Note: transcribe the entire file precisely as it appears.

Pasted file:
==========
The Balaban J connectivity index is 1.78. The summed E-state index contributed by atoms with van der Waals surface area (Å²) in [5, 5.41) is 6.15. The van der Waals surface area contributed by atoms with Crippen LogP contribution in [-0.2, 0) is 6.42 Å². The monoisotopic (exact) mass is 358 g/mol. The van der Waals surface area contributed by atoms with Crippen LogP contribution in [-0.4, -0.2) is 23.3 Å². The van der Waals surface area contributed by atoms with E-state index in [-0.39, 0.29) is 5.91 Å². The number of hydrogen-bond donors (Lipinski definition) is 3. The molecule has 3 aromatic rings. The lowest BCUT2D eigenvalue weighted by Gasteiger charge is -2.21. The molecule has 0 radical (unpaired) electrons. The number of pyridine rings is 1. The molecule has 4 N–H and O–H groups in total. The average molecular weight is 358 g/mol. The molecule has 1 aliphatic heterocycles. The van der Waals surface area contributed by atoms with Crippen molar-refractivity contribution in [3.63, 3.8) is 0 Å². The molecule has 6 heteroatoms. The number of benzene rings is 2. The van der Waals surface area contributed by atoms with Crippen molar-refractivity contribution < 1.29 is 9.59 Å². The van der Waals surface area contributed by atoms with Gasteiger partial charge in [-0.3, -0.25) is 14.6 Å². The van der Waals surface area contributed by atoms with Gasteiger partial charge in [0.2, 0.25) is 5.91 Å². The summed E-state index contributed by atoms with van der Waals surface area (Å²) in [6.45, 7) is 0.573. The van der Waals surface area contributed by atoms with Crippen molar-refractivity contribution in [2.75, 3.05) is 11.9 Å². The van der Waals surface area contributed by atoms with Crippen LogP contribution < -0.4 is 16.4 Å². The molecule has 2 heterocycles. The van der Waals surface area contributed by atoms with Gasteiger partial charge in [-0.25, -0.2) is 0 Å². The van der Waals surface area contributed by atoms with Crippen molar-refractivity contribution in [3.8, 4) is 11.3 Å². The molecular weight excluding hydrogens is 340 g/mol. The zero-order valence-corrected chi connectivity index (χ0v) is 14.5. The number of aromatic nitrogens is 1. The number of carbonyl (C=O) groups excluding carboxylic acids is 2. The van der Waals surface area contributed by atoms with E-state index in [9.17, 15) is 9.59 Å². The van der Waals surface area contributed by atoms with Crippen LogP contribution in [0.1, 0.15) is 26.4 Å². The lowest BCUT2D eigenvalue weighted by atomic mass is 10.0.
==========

The Balaban J connectivity index is 1.78. The summed E-state index contributed by atoms with van der Waals surface area (Å²) in [5, 5.41) is 6.15. The van der Waals surface area contributed by atoms with Crippen LogP contribution in [-0.2, 0) is 6.42 Å². The monoisotopic (exact) mass is 358 g/mol. The van der Waals surface area contributed by atoms with Crippen LogP contribution in [-0.4, -0.2) is 23.3 Å². The van der Waals surface area contributed by atoms with E-state index in [-0.39, 0.29) is 5.91 Å². The number of hydrogen-bond donors (Lipinski definition) is 3. The molecule has 3 aromatic rings. The lowest BCUT2D eigenvalue weighted by Gasteiger charge is -2.21. The molecule has 0 radical (unpaired) electrons. The number of pyridine rings is 1. The molecule has 4 N–H and O–H groups in total. The average molecular weight is 358 g/mol. The molecule has 1 aliphatic heterocycles. The van der Waals surface area contributed by atoms with Crippen molar-refractivity contribution in [3.63, 3.8) is 0 Å². The molecule has 6 heteroatoms. The number of benzene rings is 2. The van der Waals surface area contributed by atoms with Crippen molar-refractivity contribution < 1.29 is 9.59 Å². The van der Waals surface area contributed by atoms with Gasteiger partial charge in [-0.3, -0.25) is 14.6 Å². The van der Waals surface area contributed by atoms with Gasteiger partial charge in [0.2, 0.25) is 5.91 Å². The summed E-state index contributed by atoms with van der Waals surface area (Å²) in [6.45, 7) is 0.573. The van der Waals surface area contributed by atoms with Crippen molar-refractivity contribution in [2.75, 3.05) is 11.9 Å². The van der Waals surface area contributed by atoms with Crippen LogP contribution < -0.4 is 16.4 Å². The molecule has 2 heterocycles. The van der Waals surface area contributed by atoms with Gasteiger partial charge in [-0.25, -0.2) is 0 Å². The van der Waals surface area contributed by atoms with Crippen molar-refractivity contribution in [3.8, 4) is 11.3 Å². The molecular weight excluding hydrogens is 340 g/mol. The zero-order valence-corrected chi connectivity index (χ0v) is 14.5. The number of aromatic nitrogens is 1. The number of carbonyl (C=O) groups excluding carboxylic acids is 2. The van der Waals surface area contributed by atoms with E-state index in [9.17, 15) is 9.59 Å². The van der Waals surface area contributed by atoms with Crippen LogP contribution in [0.1, 0.15) is 26.4 Å². The lowest BCUT2D eigenvalue weighted by atomic mass is 10.0.